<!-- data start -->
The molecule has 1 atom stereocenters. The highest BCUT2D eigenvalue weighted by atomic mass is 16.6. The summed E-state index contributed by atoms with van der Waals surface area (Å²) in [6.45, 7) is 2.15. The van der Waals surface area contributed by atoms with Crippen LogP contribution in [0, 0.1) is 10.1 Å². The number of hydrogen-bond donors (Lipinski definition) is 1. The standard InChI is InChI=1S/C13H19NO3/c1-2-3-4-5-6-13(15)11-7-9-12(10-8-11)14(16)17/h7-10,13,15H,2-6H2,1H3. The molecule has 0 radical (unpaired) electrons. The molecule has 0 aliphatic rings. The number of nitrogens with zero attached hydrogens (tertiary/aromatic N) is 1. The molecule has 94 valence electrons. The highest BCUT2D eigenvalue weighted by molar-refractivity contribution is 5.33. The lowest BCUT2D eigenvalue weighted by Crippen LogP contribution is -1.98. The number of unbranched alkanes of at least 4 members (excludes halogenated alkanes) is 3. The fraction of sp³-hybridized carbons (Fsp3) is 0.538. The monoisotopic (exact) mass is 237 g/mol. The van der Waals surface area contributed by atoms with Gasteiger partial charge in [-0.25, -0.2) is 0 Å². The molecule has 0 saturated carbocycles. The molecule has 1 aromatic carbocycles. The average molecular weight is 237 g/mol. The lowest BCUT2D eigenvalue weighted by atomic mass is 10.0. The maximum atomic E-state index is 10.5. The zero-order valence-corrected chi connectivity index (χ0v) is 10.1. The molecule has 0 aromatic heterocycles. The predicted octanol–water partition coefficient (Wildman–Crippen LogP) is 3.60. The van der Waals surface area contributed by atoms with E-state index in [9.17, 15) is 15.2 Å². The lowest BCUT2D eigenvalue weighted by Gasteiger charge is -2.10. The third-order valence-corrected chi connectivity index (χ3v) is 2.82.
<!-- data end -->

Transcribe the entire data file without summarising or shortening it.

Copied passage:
The molecule has 1 atom stereocenters. The highest BCUT2D eigenvalue weighted by atomic mass is 16.6. The summed E-state index contributed by atoms with van der Waals surface area (Å²) in [6.45, 7) is 2.15. The van der Waals surface area contributed by atoms with Crippen LogP contribution in [0, 0.1) is 10.1 Å². The number of hydrogen-bond donors (Lipinski definition) is 1. The standard InChI is InChI=1S/C13H19NO3/c1-2-3-4-5-6-13(15)11-7-9-12(10-8-11)14(16)17/h7-10,13,15H,2-6H2,1H3. The molecule has 0 radical (unpaired) electrons. The molecule has 0 aliphatic rings. The number of nitrogens with zero attached hydrogens (tertiary/aromatic N) is 1. The molecule has 94 valence electrons. The highest BCUT2D eigenvalue weighted by molar-refractivity contribution is 5.33. The lowest BCUT2D eigenvalue weighted by Crippen LogP contribution is -1.98. The number of unbranched alkanes of at least 4 members (excludes halogenated alkanes) is 3. The fraction of sp³-hybridized carbons (Fsp3) is 0.538. The monoisotopic (exact) mass is 237 g/mol. The van der Waals surface area contributed by atoms with Gasteiger partial charge in [-0.25, -0.2) is 0 Å². The molecule has 0 saturated carbocycles. The molecule has 1 aromatic carbocycles. The average molecular weight is 237 g/mol. The lowest BCUT2D eigenvalue weighted by atomic mass is 10.0. The maximum atomic E-state index is 10.5. The zero-order valence-corrected chi connectivity index (χ0v) is 10.1. The molecule has 0 aromatic heterocycles. The predicted octanol–water partition coefficient (Wildman–Crippen LogP) is 3.60. The van der Waals surface area contributed by atoms with E-state index in [9.17, 15) is 15.2 Å². The lowest BCUT2D eigenvalue weighted by Gasteiger charge is -2.10. The third-order valence-corrected chi connectivity index (χ3v) is 2.82.